“Life is short, and the Art so long; the occasion fleeting; experience fallacious; and judgment difficult. The physician must not only be prepared to do what is right himself, but also to make the patient, the attendants, and the externals, cooperate.”
–attributed to Hippocrates, c. 400 B.C.E.
The award-winning author of How We Die and The Art of Aging , venerated physician Sherwin B. Nuland has now written his most thoughtful and engaging book. The Uncertain Art is a superb collection of essays about the vital mix of expertise, intuition, sound judgment, and pure chance that plays a part in a doctor’s practice and life.
Drawing from history, the recent past, and his own life, Nuland weaves a tapestry of compelling stories in which doctors have had to make decisions in the face of uncertainty. Topics include the primitive (and sometimes illegal) procedures doctors once practiced with good intentions, such as grave robbing and prescribing cocaine as an anesthetic (which resulted in a physician becoming America’s first cocaine addict); the curious “cures” for irregularity touted by people from the ancient Egyptians to the cereal titan John Harvey Kellogg and bodybuilder Charles Atlas; and healers grappling with today’s complex moral and ethical quandaries, from cloning to gene therapy to the adoption of Eastern practices like acupuncture.
Nuland also recounts his most dramatic experiences in a forty-year medical career: the time he was called out of the audience of a Broadway play to help a man having a heart attack (when no other doctor there would respond), and how he formed a profound friendship with an unforgettable–and doomed–heart patient. Behind these inspiring accounts always lie the mysteries of the human body and human nature, the manner in which the ill can will themselves back to health and the odd and essential interactions between a body’s own healing mechanisms and a doctor’s prescriptions.
Riveting and wise, amusing and heartrending, The Uncertain Art is Sherwin Nuland’s best work, gems from a man who has spent his professional life acting in the face of ambiguity and sharing what he has learned.
From the Hardcover edition.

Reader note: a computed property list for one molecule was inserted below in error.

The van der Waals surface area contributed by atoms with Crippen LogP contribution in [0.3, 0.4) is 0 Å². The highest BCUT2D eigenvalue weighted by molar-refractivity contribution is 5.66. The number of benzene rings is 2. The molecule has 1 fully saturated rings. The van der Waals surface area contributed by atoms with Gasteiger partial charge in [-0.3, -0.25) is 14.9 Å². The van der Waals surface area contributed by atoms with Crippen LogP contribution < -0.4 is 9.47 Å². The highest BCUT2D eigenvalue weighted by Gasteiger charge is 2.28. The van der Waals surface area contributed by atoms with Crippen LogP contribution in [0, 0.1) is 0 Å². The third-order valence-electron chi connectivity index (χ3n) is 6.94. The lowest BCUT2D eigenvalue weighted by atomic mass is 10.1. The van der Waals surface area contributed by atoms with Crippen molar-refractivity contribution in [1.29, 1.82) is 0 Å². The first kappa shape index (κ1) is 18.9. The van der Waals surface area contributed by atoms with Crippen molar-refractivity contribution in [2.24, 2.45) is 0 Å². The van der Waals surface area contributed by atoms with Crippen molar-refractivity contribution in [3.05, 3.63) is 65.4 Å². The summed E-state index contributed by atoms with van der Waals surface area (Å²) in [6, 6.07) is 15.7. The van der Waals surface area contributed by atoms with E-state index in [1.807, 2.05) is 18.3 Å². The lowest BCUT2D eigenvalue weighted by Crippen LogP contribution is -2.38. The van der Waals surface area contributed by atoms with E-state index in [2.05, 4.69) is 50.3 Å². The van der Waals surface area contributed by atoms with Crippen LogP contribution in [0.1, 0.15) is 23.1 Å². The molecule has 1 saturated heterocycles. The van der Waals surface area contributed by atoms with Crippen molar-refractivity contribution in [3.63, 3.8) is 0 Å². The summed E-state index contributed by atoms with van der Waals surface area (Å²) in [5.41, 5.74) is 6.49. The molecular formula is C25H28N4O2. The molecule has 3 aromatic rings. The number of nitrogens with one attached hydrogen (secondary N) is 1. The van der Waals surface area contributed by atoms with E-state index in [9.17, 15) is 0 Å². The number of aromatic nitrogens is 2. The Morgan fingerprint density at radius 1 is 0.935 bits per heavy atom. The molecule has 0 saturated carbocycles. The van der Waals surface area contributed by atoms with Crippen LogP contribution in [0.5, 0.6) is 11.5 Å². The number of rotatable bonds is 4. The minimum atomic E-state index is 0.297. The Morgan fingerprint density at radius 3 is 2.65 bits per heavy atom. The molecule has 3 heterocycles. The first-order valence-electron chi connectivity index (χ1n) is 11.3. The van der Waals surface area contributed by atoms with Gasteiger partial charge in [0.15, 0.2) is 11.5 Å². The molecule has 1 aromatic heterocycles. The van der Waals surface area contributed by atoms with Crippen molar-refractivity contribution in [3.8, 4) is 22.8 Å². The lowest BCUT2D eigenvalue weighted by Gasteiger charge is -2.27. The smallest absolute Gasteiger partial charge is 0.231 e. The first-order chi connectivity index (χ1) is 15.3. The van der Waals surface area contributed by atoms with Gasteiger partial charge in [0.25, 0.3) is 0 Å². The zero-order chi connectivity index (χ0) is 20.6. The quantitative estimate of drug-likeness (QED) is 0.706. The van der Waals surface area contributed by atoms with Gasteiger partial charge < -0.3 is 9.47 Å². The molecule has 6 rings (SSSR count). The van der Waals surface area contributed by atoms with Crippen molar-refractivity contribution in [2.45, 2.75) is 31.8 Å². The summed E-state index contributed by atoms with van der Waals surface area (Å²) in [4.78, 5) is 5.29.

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|Title of eBook: The Uncertain Art|
|Release Date: 05-20-2008|
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|Publisher: Random House Publishing Group|
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The Uncertain Art
THE WHOLE LAW OF MEDICINE
Life is short, and the Art is long; the occasion fleeting; experience fallacious, and judgment difficult. The physician must not only be prepared to do what is right himself, but also to make the patient, the attendants, and the externals, cooperate.
The First Aphorism
attributed to hippocrates, c. 400 b.c.e.
It has long been accepted that a considerable portion of the body of writings credited to Hippocrates was in fact authored by others, in the two centuries following his death. But until recent decades, scholars remained convinced that reliable criteria were recognizable by which at least a certain core of the material might still be identified as his own. They set this group of texts off from the rest by calling it “The Genuine Works of Hippocrates.”
English translations of these central teachings were inadequate and incomplete until the mid-nineteenth century, when the Sydenham Society of London commissioned the Scottish surgeon Francis Adams to provide a definitive edition. Published in 1849, the two-volume result of Adams’s efforts—naturally called The Genuine Works of Hippocrates—took its place as the authentic historic record.
During the last century, cracks began to appear in the supposed evidence by which some of even these “genuine” works had been certified into the canon, but the short book of pithy clinical maxims known as The Aphorisms held out longer than most. As recently as 1934, members of America’s first think tank of medical historians, based at Johns Hopkins University, could write in their Bulletin: “It is almost universally agreed that among